DENVER — Civil unions for gay couples got the governor’s signature in Colorado on Thursday, punctuating a dramatic turnaround in a state where voters banned same-sex marriage in 2006 and restricted protections for gays two decades ago.
Cheers erupted as Governor John Hickenlooper, a Democrat, signed the bill during a ceremony at the History Colorado Center near the state Capitol. Dozens of gay couples and others looked on, with many chanting ‘‘Equal! Equal!’’
‘‘There is no excuse that people shouldn’t have all the same rights,’’ Hickenlooper told the crowd.
The law takes effect May 1.
‘‘It means I can change my name finally,’’ said 21-year-old Amber Fuentes of Lakewood, who plans to have a civil union with Yolanda Martinez, 34. ‘‘It’s not marriage, but it still gives us a lot of the rights.’’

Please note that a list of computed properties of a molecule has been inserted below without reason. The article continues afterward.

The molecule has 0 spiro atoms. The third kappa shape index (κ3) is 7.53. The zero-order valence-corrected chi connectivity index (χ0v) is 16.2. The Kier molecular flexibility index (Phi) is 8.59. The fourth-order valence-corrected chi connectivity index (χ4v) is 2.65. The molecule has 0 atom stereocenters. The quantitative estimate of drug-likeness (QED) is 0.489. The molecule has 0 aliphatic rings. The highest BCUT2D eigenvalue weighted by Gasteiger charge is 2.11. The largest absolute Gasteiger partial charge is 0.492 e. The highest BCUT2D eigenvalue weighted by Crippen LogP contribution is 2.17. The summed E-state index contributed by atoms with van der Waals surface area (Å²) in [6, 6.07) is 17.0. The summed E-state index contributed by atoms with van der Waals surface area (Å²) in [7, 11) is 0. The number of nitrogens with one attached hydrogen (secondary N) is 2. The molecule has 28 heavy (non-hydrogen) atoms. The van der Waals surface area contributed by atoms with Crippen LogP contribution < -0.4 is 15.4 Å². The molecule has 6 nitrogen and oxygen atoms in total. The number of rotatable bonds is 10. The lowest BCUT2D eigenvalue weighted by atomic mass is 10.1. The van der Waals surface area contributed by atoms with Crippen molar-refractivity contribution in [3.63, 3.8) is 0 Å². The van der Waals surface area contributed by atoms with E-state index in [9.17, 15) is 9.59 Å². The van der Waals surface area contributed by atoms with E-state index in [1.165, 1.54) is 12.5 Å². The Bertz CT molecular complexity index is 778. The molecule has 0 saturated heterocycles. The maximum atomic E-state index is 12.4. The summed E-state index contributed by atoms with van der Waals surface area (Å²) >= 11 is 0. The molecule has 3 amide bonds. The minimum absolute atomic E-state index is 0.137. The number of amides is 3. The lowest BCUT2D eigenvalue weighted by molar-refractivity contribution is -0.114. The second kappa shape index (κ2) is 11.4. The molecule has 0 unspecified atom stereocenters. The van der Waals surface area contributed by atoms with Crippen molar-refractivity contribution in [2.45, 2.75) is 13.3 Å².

Colorado will join eight states that have civil unions or similar laws. Nine states and the District of Columbia allow gay marriage.
The signing comes less than a year after the proposal was blocked by Republicans.
‘‘It’s really meaningful. To have the recognition of your love and relationship just like any other relationship by the state is an important both legal and symbolic thing,’’ said House Speaker Mark Ferrandino, a Democrat and a sponsor of the bill.
Supporters of civil unions say the passage is telling because in 1992, voters approved a ban on municipal antidiscrimination laws to protect gays.